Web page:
How the French have fallen for America’s ‘Black Friday’ shopping bonanza

The French are set to splash their hard-earned cash this week as a survey revealed the US-inspired shopping bonanza Black Friday has well and truly taken off in France.

How the French have fallen for America's 'Black Friday' shopping bonanza
photo: AFP

French shoppers will spend around €845 million online and €4.5 billion in shops this weekend, according to the study.

The reason for so much cash being splashed around is Black Friday, the shopping phenomenon imported from the US, which sees stores offer massive discounts to shoppers the day after Thanksgiving Thursday, which is on November 23rd.

Black Friday was launched in France five years ago but took a while to take off with many French consumers, who are used to the traditional January and summer sales periods, left a little confused by the offers of huge discounts in late November.

“C'est Quoi Black Friday?” (What's Black Friday?) has been the headline of many newspaper articles each November which try to explain the event to the French public.

And previous years' surveys revealed the French didn't know what Black Friday was — perhaps the English name didn't help matters. 

But in 2017 it looks to have well and truly taken off and since then has become a feature in the French consumer calendar alongside the traditional January and Summer sales, albeit after a slow start.

A quick look at the website of any big French retail store like Darty or FNAC reveals that Black Friday or the “Big Weekend” (because it's more than just one day now) is certainly now an event in France. In fact it's almost a “Black Week” given the discounts are already being offered as an “avant premiere”.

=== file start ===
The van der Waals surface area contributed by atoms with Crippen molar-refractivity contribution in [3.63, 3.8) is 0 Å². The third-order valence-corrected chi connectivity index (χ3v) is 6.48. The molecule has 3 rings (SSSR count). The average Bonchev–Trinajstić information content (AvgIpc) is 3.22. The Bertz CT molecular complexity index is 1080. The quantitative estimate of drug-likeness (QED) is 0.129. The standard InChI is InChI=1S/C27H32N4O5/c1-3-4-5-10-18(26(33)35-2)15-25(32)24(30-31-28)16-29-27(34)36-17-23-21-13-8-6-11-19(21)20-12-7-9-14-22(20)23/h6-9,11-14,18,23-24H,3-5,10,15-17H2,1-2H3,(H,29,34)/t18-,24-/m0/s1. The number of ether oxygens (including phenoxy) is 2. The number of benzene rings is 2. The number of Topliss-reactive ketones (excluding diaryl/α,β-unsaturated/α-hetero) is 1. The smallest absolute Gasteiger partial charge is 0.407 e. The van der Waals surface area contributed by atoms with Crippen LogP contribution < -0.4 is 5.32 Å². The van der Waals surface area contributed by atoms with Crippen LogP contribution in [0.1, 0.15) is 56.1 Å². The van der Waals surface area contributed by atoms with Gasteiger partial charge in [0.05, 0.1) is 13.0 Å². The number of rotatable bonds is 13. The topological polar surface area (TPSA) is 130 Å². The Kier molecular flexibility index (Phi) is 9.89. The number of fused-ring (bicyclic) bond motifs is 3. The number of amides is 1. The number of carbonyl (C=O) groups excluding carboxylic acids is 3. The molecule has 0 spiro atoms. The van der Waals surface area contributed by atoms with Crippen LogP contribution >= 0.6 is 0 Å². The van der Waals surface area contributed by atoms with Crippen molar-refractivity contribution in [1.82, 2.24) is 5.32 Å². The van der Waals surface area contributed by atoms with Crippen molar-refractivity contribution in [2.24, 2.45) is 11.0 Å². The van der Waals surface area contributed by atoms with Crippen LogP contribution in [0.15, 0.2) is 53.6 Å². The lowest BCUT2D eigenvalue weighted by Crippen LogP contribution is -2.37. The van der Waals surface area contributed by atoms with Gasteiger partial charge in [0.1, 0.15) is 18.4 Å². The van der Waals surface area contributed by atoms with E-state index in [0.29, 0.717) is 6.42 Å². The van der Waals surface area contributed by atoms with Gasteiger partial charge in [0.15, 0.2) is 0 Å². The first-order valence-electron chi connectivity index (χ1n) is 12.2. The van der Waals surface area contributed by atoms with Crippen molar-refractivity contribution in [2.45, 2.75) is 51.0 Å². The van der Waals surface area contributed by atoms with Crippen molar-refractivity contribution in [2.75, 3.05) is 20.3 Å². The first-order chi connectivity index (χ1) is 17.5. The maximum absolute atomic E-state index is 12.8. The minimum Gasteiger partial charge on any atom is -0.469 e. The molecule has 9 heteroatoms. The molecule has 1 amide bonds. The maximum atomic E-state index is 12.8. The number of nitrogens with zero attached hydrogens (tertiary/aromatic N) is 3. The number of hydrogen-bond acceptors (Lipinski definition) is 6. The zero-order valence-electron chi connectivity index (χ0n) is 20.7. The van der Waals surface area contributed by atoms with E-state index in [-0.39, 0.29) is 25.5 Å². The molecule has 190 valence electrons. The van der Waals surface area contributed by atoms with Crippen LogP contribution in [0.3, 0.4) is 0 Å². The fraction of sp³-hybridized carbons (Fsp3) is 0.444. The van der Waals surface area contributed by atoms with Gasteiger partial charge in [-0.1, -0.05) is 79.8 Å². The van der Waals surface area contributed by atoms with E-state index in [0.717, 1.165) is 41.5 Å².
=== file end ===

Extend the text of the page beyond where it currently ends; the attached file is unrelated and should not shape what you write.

According to a report by the Centre for Retail Research, online spending in France this Black Friday will be up 15 percent on last year and up four percent in shops.

The survey revealed 65 percent of French people now see Black Friday as the starting gun for traditional Christmas shopping.

And a survey by the CSA institute in France revealed that in 2016, 21 percent of French people wanted to make the most of Black Friday and in 2017 that figure has risen to 52 percent. However another survey by Fevad, a federation for internet shopping some 69 percent of French people will get their credit cards out this week with an average spend of €187.

“We are going to offer a selection of 20,000 premium items with the promotions renewed every five minutes,” Frederic Duval, the director general of Amazon France told AFP.

Emmanuel Grenier president of Cdiscount stressed how important Black Friday or the Big Weekend was to retail firms.

“It's just about marketing. This week will be our best takings for the whole year,” he said.

General manager of the group LDLC (high-tech products), Olivier de la Clergerie, said: “The success [of Black Friday] is dazzling, we can no longer ignore it.”

French shopping culture – always more subdued than in the more consumerist “Anglo-Saxon” countries – is framed by the two sales periods authorized by the law – summer and January.

The main rules shops have to stick to on Black Friday is that the are not allowed to make loss-making sales, usually through crazy discounts of up to 90 percent. That is basically the same rule they have to stick to outside the two designated sales periods.

And companies in France are also less likely anyway to offer the kind of crazy discounts that have prompted riots in the US in the past.

But Black Friday hasn't gone down well with everyone in France.

Emery Jacquillat, the CEO of Camif, which sells home furniture online has called for a boycott and will lead the way himself by “closing” his website on Friday.